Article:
It also had very little effect on consumption. A $70,000 reduction in mortgage principal increased borrowers’ monthly credit-card expenditures by less than $1 and their auto spending by less than $5.
The main message is that underwater borrowers during the financial crisis were much less sensitive to changes in their housing wealth than the average borrower during normal times, and that was very surprising.
WSJ: Why was it so surprising?
DR. NOEL: The link between housing wealth and consumption is very well documented empirically. But we find that relationship completely broke down. In most cases, the mortgage-principal reduction wasn’t enough to bring homeowners above water.
If, for example, a borrower owes $80,000 more on their mortgage than their home is worth and $70,000 is forgiven, the home is still underwater. There is no collateral. So a homeowner can’t take out a home-equity line of credit or a second mortgage, which is typically how housing wealth increases consumption.
We calculate that if the government spent $4.6 billion—the amount of money it used to subsidize principal reductions during the financial crisis—and used it instead to reduce short-term mortgage payments, the spending response would have been 10 times greater. It would have increased consumer spending by about $1.4 billion.
WSJ: How big a role did a homeowner’s leverage play in default rates?
DR. NOEL: During the crisis, many experts looked at the historical relationship between leverage ratios and default rates and believed there was a causal relationship between them. But our findings suggest short-term income shocks, like job loss, rather than leverage in and of itself, primarily drive mortgage defaults.
We have a new version of the paper coming out soon where we look at a different source of variation in the Home Affordable Modification Program over the same period and find a 1% reduction in monthly mortgage payments reduces default rates by about 1%. That is a much bigger effect than we get from reducing mortgage principal without changing payments.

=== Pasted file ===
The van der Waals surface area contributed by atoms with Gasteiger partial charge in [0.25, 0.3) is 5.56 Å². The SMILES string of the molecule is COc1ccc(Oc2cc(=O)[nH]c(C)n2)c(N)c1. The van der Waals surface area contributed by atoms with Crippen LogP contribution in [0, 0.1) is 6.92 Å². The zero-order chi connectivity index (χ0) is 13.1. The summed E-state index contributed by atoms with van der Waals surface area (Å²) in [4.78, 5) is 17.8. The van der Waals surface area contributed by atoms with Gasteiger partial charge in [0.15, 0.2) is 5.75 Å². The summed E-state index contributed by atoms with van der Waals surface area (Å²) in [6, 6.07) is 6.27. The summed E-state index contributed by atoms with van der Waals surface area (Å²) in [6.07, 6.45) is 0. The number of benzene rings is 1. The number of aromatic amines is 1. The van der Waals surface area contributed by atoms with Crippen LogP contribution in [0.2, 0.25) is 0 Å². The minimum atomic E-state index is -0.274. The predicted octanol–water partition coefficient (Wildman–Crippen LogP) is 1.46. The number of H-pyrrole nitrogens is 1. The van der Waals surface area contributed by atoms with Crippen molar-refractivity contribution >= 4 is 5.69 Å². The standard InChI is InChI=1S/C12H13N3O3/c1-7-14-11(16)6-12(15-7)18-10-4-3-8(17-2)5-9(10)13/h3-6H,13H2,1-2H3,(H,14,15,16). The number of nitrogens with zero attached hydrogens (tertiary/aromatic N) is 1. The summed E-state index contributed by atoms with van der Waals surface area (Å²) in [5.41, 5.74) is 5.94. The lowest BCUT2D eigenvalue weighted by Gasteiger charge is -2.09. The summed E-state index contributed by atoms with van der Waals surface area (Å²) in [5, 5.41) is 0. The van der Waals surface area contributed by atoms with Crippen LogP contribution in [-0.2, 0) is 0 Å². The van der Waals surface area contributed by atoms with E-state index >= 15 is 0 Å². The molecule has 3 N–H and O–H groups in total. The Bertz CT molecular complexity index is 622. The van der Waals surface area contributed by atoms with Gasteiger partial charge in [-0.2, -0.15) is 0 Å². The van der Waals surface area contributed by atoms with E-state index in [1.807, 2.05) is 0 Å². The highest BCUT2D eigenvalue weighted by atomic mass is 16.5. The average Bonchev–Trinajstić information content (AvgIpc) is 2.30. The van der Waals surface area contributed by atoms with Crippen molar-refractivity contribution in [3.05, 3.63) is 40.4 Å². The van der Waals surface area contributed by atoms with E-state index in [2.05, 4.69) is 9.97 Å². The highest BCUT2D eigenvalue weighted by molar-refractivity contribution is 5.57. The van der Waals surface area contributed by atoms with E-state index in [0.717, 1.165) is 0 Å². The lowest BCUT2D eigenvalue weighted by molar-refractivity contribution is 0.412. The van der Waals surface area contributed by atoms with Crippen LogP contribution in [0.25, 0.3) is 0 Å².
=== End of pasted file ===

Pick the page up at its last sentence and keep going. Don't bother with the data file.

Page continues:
DR. NOEL: Our results are for borrowers who are moderately underwater. About 90% of the borrowers in our data have a loan-to-value ration of 160% or below—that means that their mortgage is [as much as] 60% more than the value of their home. It is entirely possible that for people even more underwater, you would start seeing a tighter relationship between leverage and default. You might get to a tipping point where the leverage is just too high and people walk away from their homes.
WSJ: What lessons does the paper suggest in hindsight?
DR. NOEL: The main lesson looking back is that the government would have been better off if it had used the same amount of money to finance deeper reductions in mortgage payments or reduce more borrowers’ monthly payments. Still, writing down mortgage debt before borrowers are underwater might be an effective policy and is worth further investigation.